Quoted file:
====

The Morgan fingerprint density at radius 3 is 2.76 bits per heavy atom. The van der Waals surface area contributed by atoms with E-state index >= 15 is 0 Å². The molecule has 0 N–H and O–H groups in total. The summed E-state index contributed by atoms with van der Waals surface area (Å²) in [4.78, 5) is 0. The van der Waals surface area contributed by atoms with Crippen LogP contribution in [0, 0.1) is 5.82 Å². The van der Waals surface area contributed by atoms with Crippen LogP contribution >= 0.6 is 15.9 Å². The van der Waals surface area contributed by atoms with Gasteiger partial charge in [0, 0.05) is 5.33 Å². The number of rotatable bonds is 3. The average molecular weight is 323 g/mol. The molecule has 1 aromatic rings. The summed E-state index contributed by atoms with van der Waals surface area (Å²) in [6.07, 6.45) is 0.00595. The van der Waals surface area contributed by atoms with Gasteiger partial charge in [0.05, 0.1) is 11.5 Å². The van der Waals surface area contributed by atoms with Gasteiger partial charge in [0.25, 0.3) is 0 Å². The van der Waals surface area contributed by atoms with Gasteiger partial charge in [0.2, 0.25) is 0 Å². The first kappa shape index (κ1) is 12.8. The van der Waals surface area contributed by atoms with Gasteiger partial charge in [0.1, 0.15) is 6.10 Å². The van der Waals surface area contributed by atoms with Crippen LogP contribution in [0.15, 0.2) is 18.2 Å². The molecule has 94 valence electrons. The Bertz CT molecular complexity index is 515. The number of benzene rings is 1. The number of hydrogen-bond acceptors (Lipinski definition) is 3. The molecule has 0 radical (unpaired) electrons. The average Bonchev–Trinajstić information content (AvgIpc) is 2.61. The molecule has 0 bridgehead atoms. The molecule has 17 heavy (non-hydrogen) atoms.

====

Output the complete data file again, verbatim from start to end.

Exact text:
The Morgan fingerprint density at radius 3 is 2.76 bits per heavy atom. The van der Waals surface area contributed by atoms with E-state index >= 15 is 0 Å². The molecule has 0 N–H and O–H groups in total. The summed E-state index contributed by atoms with van der Waals surface area (Å²) in [4.78, 5) is 0. The van der Waals surface area contributed by atoms with Crippen LogP contribution in [0, 0.1) is 5.82 Å². The van der Waals surface area contributed by atoms with Crippen LogP contribution >= 0.6 is 15.9 Å². The van der Waals surface area contributed by atoms with Gasteiger partial charge in [0, 0.05) is 5.33 Å². The number of rotatable bonds is 3. The average molecular weight is 323 g/mol. The molecule has 1 aromatic rings. The summed E-state index contributed by atoms with van der Waals surface area (Å²) in [6.07, 6.45) is 0.00595. The van der Waals surface area contributed by atoms with Gasteiger partial charge in [0.05, 0.1) is 11.5 Å². The van der Waals surface area contributed by atoms with Gasteiger partial charge in [0.25, 0.3) is 0 Å². The van der Waals surface area contributed by atoms with Gasteiger partial charge in [0.2, 0.25) is 0 Å². The first kappa shape index (κ1) is 12.8. The van der Waals surface area contributed by atoms with Gasteiger partial charge in [0.1, 0.15) is 6.10 Å². The van der Waals surface area contributed by atoms with Crippen LogP contribution in [0.15, 0.2) is 18.2 Å². The molecule has 94 valence electrons. The Bertz CT molecular complexity index is 515. The number of benzene rings is 1. The number of hydrogen-bond acceptors (Lipinski definition) is 3. The molecule has 0 radical (unpaired) electrons. The average Bonchev–Trinajstić information content (AvgIpc) is 2.61. The molecule has 0 bridgehead atoms. The molecule has 17 heavy (non-hydrogen) atoms.